Android And iOS: App Stores Hide 'Prolific' Government Spyware, Says BlackBerry
BlackBerry has not pulled any punches in publishing a heavyweight report into the “prolific and pervasive” government spyware it says is being spread far and wide by the official Android and iOS app stores. Setting out to paint the “big picture” on mobile malware, BlackBerry’s Cylance research team has collated examples—some old, some new—to emphasise the point. “Consumers are labouring under a false sense of security with the app stores,” BlackBerry exec Brian Robison told me as we discussed the report. “I don’t trust apps,” he said, “period.”
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According to Robison,“hundreds” of such apps have circumvented Apple and Google security measures. Now BlackBerry wants consumers to be in no doubt that they cannot trust as safe everything available on the official stores. “I would advise them to to keep their spidey senses active,” he told me.
Apple and Google did not respond with comments on this story before publishing, but Apple emphasised the company’s security credentials, the safety of its App Store, its efforts to detect and avoid malware from being published, to prevent untrusted apps being installed and launched on devices. Apple also pointed out that the report does not include any specific evidence related to apps on the App Store.
What the report does include is examples of mobile cyberattack vectors going back years, charting the early days of China’s APT groups, Iran’s recent rise through the ranks, North Korea’s attacks on its southerly neighbour, and, more surprisingly, a raft of activity in Vietnam. Almost all the examples have been published before, but not together as here. There are some new findings—attacks on Pakistan’s military, for example, but the detailed chronology is not the point of the exercise.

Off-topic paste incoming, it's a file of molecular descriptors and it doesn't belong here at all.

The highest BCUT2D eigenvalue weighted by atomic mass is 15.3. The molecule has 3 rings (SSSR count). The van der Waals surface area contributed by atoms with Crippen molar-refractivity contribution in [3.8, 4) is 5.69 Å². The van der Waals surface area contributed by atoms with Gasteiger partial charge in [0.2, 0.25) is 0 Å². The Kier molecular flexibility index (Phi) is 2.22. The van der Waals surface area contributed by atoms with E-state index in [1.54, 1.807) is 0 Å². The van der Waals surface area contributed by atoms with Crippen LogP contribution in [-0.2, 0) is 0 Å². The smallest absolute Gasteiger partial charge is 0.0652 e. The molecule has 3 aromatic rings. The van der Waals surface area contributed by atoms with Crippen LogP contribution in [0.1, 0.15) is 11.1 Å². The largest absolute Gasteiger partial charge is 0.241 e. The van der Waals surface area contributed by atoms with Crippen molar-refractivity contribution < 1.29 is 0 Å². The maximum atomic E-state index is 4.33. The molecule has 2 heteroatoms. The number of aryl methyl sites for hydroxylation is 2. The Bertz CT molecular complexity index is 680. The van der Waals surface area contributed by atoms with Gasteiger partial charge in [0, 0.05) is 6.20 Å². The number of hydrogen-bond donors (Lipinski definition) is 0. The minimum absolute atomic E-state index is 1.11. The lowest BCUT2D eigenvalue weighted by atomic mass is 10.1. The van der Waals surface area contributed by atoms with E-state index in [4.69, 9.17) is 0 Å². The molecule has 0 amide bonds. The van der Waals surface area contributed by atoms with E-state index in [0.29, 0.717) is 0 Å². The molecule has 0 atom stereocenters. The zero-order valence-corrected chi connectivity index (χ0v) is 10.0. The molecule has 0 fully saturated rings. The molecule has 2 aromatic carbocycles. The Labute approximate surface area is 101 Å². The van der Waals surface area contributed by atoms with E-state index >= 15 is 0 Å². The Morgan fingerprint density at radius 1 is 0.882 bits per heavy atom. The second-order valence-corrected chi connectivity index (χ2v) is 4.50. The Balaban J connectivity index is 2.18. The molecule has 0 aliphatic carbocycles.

Some of the cyberattack campaigns covered in the report are state to state—China spying on Mongolia and Russia, North on South Korea, Vietnam on its neighbours, China and Iran on internal and external dissenters. Others focus on industrial targets—many in the U.S., covering chemical, oil and gas, pharmaceutical, defense. But when I asked Robison for his summary of the most compelling findings, he immediately moved past “the detail in the report” to the “bigger picture that the report highlights—today, as consumers, we live in this false sense of security that the app stores are doing significant due diligence to protect us.” Consumers, he said, don’t appreciate the risks.
Most reported examples of mobile malware are click, advertising and subscription fraud. Irritating for users and costly for advertisers, but not usually dangerous. There are much more malicious strains of commercial malware—credential theft, scrapes of login screens, exfiltration of data, tracking and logging—which are rarer, but can still impact large numbers of devices. “We’ve seen lots of mobile malware thats trying to drive ad revenue,” Robison acknowledges, “but malware that’s malicious, trying to track you or turn on your camera and microphones, that’s what this report highlights.”
BlackBerry’s researchers warn that the immaturity of the mobile security market has left it wide open to attack, notwithstanding the efforts of Google and Apple to lock down their ecosystems. The report points out—as other recent reports have as well—that the willingness of organisations to allow employees’ personal mobile devices to connect to corporate systems, networks and services presents a huge risk.
“People don’t have their guards up as much with mobile devices as with their laptops or desktops or with attachments from unknown people,” Robison told me. “They are very cavalier about downloading apps from app stores onto their devices.” The same caution now being applied to attachments and emails, “people seem to throw out the window when talking about their phones or tablets.”